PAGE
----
Data confirms what locals already know: San Francisco is a public transit town. According to data journalism site Five Thirty Eight, San Francisco, combined with neighboring Oakland, ranks second in average public transit trips (131.5) per person. New York City topped the list by a large margin at 229.8 trips per person, while Washington DC, with its new Metro Silver Line, ranked third at 99.6.
The San Francisco Municipal Railway has served the city and country of San Francisco since 1912. Serving about 680,000 riders per day (Q3 2014), MUNI ranks as the seventh largest transit system in the United States, and, as many locals can attest, one of the slowest.
That said, most local residents live within a few blocks of a MUNI stop, making it a convenient alternative to fighting traffic and trolling for parking. Its more reliable cousin, MUNI Metro, takes riders to the Castro, the Haight, Golden Gate Park, Ocean Beach, and AT&T Park, among other stops.
Bay Area Rapid Transit (BART) connects San Francisco to South San Francisco and the East Bay. It’s one of the easiest and most cost-effective ways to travel to either the San Francisco or Oakland International Airport. And for the most part, it’s quick and on-time.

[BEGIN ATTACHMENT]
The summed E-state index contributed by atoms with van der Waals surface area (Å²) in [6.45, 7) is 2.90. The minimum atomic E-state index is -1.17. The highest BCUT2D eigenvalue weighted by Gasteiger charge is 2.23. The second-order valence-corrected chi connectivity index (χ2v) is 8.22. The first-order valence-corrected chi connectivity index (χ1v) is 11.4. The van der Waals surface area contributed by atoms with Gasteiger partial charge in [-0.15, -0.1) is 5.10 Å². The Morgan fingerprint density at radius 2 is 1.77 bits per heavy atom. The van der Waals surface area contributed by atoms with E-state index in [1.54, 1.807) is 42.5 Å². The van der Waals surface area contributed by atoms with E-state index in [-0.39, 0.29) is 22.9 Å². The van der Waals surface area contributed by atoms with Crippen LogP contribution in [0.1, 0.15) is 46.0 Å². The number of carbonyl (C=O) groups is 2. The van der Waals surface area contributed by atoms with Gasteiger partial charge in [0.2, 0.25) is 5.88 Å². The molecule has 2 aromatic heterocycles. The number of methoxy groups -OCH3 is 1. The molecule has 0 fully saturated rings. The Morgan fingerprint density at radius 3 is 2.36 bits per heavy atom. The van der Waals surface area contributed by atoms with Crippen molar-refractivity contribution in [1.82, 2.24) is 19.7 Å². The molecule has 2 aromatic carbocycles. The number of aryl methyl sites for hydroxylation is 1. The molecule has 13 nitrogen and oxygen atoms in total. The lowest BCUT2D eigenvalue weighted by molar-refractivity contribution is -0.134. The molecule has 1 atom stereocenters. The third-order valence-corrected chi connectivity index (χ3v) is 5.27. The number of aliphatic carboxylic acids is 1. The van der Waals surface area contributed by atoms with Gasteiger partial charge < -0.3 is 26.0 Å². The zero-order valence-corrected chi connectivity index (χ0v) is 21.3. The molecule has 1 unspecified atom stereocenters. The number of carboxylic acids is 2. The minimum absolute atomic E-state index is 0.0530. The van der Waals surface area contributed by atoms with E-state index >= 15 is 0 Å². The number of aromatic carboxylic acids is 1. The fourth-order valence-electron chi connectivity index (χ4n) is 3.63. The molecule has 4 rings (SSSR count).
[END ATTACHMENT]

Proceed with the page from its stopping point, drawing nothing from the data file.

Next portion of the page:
MUNI, BART, and the East Bay’s AC Transit allow bikes. Most BART stations have either bike racks or bike lockers, and four stations have manned bike stations.
To save gas and CO2 emissions, consider these public transit options for your next trip. Better yet, put yourself on a mileage diet: can you drive 1,000 miles less this year? Can you bike or BART+bike to work once or twice a week? Challenge yourself to keep your car off the road a little bit less for 2016.
SuperBowl Street Closures
SuperBowl Sunday is a great time to put this plan in action. Beginning January 23, San Francisco will have traffic detours and MUNI reroutes in effect to allow for construction of the fan village near Justin Herman Plaza. The detours and reroutes will remain in effect through February 7.
For your next SF or East Bay commute, bring a magazine and take advantage of the Bay Area’s extensive public transit system.
Photo courtesy of Paul Sullivan, Flickr